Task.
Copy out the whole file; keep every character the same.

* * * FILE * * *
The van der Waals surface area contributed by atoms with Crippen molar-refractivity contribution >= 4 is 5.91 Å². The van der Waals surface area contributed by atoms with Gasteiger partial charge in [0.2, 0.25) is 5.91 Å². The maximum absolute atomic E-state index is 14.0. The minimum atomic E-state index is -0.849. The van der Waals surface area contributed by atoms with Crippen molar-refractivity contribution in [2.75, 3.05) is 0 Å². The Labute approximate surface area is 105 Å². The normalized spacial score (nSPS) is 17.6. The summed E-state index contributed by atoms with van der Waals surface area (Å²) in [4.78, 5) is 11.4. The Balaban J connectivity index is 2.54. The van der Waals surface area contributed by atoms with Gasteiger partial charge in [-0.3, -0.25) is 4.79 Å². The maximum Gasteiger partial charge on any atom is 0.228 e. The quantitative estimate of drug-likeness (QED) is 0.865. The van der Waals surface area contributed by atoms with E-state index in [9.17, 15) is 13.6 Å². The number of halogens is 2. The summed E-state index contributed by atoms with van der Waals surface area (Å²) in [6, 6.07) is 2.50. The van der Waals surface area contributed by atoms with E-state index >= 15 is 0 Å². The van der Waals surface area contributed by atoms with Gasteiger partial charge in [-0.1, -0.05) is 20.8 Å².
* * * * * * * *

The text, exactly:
The van der Waals surface area contributed by atoms with Crippen molar-refractivity contribution >= 4 is 5.91 Å². The van der Waals surface area contributed by atoms with Gasteiger partial charge in [0.2, 0.25) is 5.91 Å². The maximum absolute atomic E-state index is 14.0. The minimum atomic E-state index is -0.849. The van der Waals surface area contributed by atoms with Crippen molar-refractivity contribution in [2.75, 3.05) is 0 Å². The Labute approximate surface area is 105 Å². The normalized spacial score (nSPS) is 17.6. The summed E-state index contributed by atoms with van der Waals surface area (Å²) in [4.78, 5) is 11.4. The Balaban J connectivity index is 2.54. The van der Waals surface area contributed by atoms with Gasteiger partial charge in [-0.3, -0.25) is 4.79 Å². The maximum Gasteiger partial charge on any atom is 0.228 e. The quantitative estimate of drug-likeness (QED) is 0.865. The van der Waals surface area contributed by atoms with E-state index in [9.17, 15) is 13.6 Å². The number of halogens is 2. The summed E-state index contributed by atoms with van der Waals surface area (Å²) in [6, 6.07) is 2.50. The van der Waals surface area contributed by atoms with E-state index >= 15 is 0 Å². The van der Waals surface area contributed by atoms with Gasteiger partial charge in [-0.1, -0.05) is 20.8 Å².